Too much information, not enough intelligence.

Author:Erwin, Sandra I.

The Defense Department over the last decade has built up an inventory of billions of dollars worth of spy aircraft and battlefield sensors. Those systems create avalanches of data that clog military information networks and overwhelm analysts.

Intelligence experts say the military is drowning in data but not able to convert that information into intelligible reports that break it down and analyze it.

"The challenge for users of intelligence is that all the different types of information come in a stove-piped manner," says Michael W. Isherwood, a defense analyst and former Air Force fighter pilot.

Intelligence feeds include electronic signals, satellite imagery, moving-target data and full-motion video. "How do you integrate this into a clear picture?" Isherwood asks. "That is one of the enduring challenges in the ISR [intelligence, surveillance and reconnaissance] arena for all the services."

Isherwood, the author of a Mitchell Institute white paper, titled, "Layering ISR Forces," cautions that success in future operations hinges on "timely, astute combinations of ISR resources."

The Pentagon would be wise to shift its future investments from sensors to data-analysis tools, he says.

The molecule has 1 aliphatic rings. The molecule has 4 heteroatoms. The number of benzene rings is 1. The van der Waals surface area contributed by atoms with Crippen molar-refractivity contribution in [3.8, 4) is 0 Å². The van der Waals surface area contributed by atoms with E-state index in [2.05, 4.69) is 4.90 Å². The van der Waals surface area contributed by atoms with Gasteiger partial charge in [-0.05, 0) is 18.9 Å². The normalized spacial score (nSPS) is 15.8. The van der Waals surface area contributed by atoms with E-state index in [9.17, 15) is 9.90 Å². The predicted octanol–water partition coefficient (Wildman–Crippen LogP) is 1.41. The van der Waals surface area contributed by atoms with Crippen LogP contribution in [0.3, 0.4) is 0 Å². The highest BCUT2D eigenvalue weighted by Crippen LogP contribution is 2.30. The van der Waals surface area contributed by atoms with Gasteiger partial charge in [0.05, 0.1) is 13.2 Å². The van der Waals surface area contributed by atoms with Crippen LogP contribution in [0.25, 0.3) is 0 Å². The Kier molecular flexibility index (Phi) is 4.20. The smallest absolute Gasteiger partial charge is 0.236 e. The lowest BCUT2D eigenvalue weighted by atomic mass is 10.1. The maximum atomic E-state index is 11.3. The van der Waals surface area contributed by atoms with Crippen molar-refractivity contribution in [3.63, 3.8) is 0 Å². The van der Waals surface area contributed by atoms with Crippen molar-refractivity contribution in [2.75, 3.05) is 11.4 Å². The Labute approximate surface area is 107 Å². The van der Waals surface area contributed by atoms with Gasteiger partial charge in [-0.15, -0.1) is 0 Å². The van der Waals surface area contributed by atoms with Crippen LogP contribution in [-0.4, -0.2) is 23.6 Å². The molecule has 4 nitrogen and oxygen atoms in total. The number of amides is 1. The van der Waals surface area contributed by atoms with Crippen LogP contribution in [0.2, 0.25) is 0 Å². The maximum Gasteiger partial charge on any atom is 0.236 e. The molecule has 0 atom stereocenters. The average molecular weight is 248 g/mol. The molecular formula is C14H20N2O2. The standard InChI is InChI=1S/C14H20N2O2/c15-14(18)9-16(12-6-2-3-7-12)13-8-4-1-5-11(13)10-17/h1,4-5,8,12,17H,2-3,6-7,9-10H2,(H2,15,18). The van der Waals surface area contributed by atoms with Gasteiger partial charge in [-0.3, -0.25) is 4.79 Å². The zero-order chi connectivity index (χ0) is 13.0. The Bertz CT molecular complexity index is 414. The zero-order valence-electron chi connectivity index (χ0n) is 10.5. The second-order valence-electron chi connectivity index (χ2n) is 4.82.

"The awareness gained from integrated, multi-source intelligence data is of supreme value," says Isherwood.

In actual combat, a coherent picture of the battlefield is not a "routine event," he says. "Coalition forces in Afghanistan have suffered losses when they were surprised by a much larger insurgent force not detected in time by ISR assets."

Military drone operators amass untold amounts of data that never is fully analyzed because it is simply too much, Isherwood says.

In the Air Force alone, the buildup of data collectors has been dramatic. While its inventory of fighter, bomber, tanker and transport aircraft shrank by 11 percent over the past decade, ISR platforms--primarily unmanned air vehicles--increased by nearly 300 percent, says Isherwood.

Air Force leaders have recognized this problem and recently decided to cut its future purchases of Reaper drones in half--from 48 to 24--because there is not enough manpower to operate and process the data from more aircraft. "It didn't make sense to have the production out that far ahead of our ability to actually do the processing and exploitation and dissemination function," Deputy Assistant Secretary of the Air Force for Budget Marilyn Thomas says at a February news conference.



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